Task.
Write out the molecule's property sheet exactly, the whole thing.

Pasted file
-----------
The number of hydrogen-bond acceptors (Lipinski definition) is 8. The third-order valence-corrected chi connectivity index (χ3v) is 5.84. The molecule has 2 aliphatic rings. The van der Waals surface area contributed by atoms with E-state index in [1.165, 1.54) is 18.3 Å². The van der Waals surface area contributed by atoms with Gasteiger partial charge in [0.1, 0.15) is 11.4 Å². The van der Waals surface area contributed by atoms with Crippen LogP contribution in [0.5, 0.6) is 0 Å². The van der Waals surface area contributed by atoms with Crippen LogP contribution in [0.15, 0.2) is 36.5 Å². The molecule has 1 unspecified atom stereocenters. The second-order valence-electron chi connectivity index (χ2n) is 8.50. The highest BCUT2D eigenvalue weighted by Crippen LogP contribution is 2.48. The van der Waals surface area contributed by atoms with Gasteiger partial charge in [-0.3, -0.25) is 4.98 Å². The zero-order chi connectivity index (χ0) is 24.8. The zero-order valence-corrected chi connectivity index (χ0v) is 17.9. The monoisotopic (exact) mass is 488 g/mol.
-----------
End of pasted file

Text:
The number of hydrogen-bond acceptors (Lipinski definition) is 8. The third-order valence-corrected chi connectivity index (χ3v) is 5.84. The molecule has 2 aliphatic rings. The van der Waals surface area contributed by atoms with E-state index in [1.165, 1.54) is 18.3 Å². The van der Waals surface area contributed by atoms with Gasteiger partial charge in [0.1, 0.15) is 11.4 Å². The van der Waals surface area contributed by atoms with Crippen LogP contribution in [0.5, 0.6) is 0 Å². The van der Waals surface area contributed by atoms with Crippen LogP contribution in [0.15, 0.2) is 36.5 Å². The molecule has 1 unspecified atom stereocenters. The second-order valence-electron chi connectivity index (χ2n) is 8.50. The highest BCUT2D eigenvalue weighted by Crippen LogP contribution is 2.48. The van der Waals surface area contributed by atoms with Gasteiger partial charge in [-0.3, -0.25) is 4.98 Å². The zero-order chi connectivity index (χ0) is 24.8. The zero-order valence-corrected chi connectivity index (χ0v) is 17.9. The monoisotopic (exact) mass is 488 g/mol.